I was really excited to experience NYE in another country. The hostel held a bar crawl for interested guests and me and another, Tim, joined. It was so much fun! We were meant to go to 5 bars but only visited two for the entire ‘crawl’. The first bar had a giant dance floor but the people there were mainly just sitting down despite the blasting music. The hostel group took over the dance floor and it was mostly 80’s American music. It was fun, but didn’t feel really authentic – as it was just a bunch of foreigners grooving about. The next place was great. It was packed! It didn’t have a dance floor so the group spent some time trying to figure a way to get the group into the dancing club below. Eventually it was too close to midnight so we made a mad dash to the previous planned-bar and it got so much better! We tried to have a countdown but it didn’t match because the entire crowd starting “woo-ing” for midnight. The atmosphere was so friendly- everybody was hugging each other and wishing one another Happy New Years. The place was mainly Rwandans with our small group of foreigners and the Rwandans were excited to celebrate with us – often offering sips of their drinks after wishing a happy new year. I heard that’s a cultural thing but I stuck to my own beer. It was great to see how friendly they were and how easily they brought us into their own groups. I specifically remember a small dance circle and how silly and fun they were – really loving life and really loving people. At the end of the night Tim and me left but there was a basic grill outside the bar making kebabs. I tried goat meat for the first time- very similar to horse! A large group of the ‘crawl’ were also grubbing so they all decided to head home as well. I didn’t sleep very well, despite only getting a few hours during travel. It took me awhile to finally sleep and I woke up nearly two hours before my alarm. My body is really taking this adjustment hard, which hasn’t happened quite as drastically before. For 3 days I only had a few hours of sleep and still didn’t feel tired but thankfully I was able to nap and I feel I’m getting used to the sleep schedule. My experience with the malaria pills is also MUCH better than the first time (knock on wood), I just have to be sure to eat a large meal with them so I don’t have that awful nausea to face.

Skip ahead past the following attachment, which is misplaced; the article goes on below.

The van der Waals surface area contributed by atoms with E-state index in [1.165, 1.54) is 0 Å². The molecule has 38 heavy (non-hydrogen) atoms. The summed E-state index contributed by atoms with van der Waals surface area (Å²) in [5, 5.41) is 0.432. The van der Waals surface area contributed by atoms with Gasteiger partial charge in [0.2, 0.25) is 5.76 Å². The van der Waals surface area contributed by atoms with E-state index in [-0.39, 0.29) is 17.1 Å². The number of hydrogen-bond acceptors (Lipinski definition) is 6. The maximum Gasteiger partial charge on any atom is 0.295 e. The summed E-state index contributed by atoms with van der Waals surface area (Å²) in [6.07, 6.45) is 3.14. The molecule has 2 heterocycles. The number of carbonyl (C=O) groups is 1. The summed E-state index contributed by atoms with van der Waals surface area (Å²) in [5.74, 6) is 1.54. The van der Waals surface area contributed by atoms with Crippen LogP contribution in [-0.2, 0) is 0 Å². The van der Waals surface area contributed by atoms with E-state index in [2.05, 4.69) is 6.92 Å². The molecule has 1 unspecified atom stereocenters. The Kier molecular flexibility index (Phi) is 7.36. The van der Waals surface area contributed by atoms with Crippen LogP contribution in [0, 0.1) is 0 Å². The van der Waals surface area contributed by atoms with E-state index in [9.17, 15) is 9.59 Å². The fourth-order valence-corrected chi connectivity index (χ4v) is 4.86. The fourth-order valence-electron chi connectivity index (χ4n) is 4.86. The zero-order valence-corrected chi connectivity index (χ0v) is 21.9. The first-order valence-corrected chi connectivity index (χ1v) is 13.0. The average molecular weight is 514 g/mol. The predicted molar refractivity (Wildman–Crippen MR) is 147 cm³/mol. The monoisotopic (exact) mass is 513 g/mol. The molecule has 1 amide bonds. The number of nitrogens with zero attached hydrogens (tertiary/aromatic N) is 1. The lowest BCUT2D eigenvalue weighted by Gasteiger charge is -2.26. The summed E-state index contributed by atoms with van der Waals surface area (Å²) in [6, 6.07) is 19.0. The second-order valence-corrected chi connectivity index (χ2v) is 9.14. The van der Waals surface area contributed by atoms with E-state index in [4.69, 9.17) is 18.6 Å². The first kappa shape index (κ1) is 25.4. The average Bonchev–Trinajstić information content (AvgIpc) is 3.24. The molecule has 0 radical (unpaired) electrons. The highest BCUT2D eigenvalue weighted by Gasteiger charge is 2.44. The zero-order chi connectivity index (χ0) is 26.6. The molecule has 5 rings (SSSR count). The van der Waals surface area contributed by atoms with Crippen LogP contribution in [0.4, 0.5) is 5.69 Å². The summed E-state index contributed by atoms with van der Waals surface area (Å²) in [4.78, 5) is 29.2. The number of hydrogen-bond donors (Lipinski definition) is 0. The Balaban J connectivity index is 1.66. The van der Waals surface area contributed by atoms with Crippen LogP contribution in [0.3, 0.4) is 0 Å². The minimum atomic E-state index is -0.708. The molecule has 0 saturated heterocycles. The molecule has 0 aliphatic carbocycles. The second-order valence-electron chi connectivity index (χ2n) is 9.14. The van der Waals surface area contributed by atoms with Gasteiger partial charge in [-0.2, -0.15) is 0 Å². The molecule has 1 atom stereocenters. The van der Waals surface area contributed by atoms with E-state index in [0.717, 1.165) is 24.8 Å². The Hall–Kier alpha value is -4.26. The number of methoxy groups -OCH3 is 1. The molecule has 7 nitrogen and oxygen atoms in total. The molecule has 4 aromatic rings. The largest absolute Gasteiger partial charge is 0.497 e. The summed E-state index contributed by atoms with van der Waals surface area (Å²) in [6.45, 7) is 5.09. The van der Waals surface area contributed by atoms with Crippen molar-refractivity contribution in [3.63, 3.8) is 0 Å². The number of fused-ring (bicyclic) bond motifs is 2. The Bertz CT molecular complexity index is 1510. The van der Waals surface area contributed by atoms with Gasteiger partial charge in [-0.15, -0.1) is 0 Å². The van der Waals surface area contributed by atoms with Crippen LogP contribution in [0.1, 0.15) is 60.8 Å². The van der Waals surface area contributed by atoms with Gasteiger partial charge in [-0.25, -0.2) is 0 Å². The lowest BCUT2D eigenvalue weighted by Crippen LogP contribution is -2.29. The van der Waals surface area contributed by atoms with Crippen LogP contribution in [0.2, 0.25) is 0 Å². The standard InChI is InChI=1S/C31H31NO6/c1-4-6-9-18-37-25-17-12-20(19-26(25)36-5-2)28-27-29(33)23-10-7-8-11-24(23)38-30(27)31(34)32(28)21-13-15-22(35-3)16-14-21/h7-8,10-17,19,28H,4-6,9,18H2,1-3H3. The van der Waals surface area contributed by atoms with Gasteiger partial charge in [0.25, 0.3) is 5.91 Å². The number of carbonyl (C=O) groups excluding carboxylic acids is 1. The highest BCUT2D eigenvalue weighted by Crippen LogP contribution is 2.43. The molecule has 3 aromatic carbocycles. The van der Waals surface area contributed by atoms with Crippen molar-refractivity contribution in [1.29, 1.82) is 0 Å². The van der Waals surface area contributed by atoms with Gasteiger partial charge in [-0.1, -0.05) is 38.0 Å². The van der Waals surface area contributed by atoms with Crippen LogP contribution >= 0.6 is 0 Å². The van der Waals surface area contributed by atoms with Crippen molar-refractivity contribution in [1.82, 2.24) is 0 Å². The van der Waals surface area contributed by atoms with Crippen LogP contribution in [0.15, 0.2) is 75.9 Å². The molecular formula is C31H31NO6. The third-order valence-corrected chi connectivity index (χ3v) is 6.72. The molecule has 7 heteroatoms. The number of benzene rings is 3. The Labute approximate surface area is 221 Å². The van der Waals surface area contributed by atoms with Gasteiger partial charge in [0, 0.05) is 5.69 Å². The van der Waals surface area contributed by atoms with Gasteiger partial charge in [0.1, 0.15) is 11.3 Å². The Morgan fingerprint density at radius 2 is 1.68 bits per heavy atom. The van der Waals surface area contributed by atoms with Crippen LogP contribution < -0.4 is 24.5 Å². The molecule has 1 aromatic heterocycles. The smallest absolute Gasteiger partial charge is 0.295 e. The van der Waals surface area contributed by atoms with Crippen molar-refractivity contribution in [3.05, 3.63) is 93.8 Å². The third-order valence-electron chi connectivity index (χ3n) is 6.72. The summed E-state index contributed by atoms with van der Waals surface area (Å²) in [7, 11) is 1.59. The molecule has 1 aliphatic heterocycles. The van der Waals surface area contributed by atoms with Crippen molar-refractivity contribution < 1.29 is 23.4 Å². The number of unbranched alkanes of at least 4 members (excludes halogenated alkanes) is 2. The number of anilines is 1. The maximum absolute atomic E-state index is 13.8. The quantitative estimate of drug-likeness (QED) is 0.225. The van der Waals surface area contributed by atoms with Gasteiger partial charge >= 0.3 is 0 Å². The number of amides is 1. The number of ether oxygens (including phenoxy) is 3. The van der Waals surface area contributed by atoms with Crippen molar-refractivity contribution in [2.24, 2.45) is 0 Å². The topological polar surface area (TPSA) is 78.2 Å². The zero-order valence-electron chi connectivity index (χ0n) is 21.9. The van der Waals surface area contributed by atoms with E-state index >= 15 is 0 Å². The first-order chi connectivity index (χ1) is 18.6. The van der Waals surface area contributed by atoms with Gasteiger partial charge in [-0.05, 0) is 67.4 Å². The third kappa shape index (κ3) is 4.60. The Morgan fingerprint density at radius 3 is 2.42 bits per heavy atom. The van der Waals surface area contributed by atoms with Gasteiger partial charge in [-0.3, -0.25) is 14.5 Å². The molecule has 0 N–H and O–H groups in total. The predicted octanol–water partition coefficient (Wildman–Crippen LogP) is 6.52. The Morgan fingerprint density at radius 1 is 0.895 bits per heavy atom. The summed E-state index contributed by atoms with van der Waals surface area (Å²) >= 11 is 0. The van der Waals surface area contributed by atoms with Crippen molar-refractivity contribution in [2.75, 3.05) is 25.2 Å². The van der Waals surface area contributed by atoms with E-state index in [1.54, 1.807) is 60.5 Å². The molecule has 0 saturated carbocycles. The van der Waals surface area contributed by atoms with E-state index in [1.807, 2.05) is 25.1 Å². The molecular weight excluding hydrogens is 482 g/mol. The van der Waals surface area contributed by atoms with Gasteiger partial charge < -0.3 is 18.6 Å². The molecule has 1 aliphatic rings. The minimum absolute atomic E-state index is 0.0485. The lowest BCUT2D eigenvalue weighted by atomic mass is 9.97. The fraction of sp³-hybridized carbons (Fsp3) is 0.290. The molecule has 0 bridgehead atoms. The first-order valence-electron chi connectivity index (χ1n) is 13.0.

It has been a national holiday the past two days. We start our official itinerary tomorrow, really excited but a bit nervous about visiting the memorial. We visit the churches on Friday and I think that’s going to the hardest.